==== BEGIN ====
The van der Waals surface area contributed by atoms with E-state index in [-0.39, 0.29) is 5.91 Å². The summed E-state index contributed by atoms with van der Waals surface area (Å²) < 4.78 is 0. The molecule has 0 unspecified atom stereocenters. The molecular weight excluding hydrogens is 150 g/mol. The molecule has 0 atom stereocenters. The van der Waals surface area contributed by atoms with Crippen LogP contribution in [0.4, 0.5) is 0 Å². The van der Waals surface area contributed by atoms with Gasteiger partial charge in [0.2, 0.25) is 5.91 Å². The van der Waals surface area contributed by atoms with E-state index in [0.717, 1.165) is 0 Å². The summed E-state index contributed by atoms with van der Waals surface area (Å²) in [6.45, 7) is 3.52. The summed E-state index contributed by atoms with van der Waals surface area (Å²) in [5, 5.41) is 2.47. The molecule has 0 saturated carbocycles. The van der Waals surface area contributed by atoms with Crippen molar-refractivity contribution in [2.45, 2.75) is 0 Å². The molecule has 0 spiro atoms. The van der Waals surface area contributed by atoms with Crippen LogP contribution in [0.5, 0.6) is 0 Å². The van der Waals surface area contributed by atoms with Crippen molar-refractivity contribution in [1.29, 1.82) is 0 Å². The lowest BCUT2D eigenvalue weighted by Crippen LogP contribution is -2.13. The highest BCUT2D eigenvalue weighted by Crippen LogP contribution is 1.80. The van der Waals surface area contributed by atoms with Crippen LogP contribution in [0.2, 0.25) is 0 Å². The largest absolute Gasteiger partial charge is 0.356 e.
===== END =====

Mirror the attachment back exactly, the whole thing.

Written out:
The van der Waals surface area contributed by atoms with E-state index in [-0.39, 0.29) is 5.91 Å². The summed E-state index contributed by atoms with van der Waals surface area (Å²) < 4.78 is 0. The molecule has 0 unspecified atom stereocenters. The molecular weight excluding hydrogens is 150 g/mol. The molecule has 0 atom stereocenters. The van der Waals surface area contributed by atoms with Crippen LogP contribution in [0.4, 0.5) is 0 Å². The van der Waals surface area contributed by atoms with Gasteiger partial charge in [0.2, 0.25) is 5.91 Å². The van der Waals surface area contributed by atoms with E-state index in [0.717, 1.165) is 0 Å². The summed E-state index contributed by atoms with van der Waals surface area (Å²) in [6.45, 7) is 3.52. The summed E-state index contributed by atoms with van der Waals surface area (Å²) in [5, 5.41) is 2.47. The molecule has 0 saturated carbocycles. The van der Waals surface area contributed by atoms with Crippen molar-refractivity contribution in [2.45, 2.75) is 0 Å². The molecule has 0 spiro atoms. The van der Waals surface area contributed by atoms with Crippen LogP contribution in [0.5, 0.6) is 0 Å². The van der Waals surface area contributed by atoms with Crippen molar-refractivity contribution in [1.29, 1.82) is 0 Å². The lowest BCUT2D eigenvalue weighted by Crippen LogP contribution is -2.13. The highest BCUT2D eigenvalue weighted by Crippen LogP contribution is 1.80. The van der Waals surface area contributed by atoms with Crippen LogP contribution in [0.2, 0.25) is 0 Å². The largest absolute Gasteiger partial charge is 0.356 e.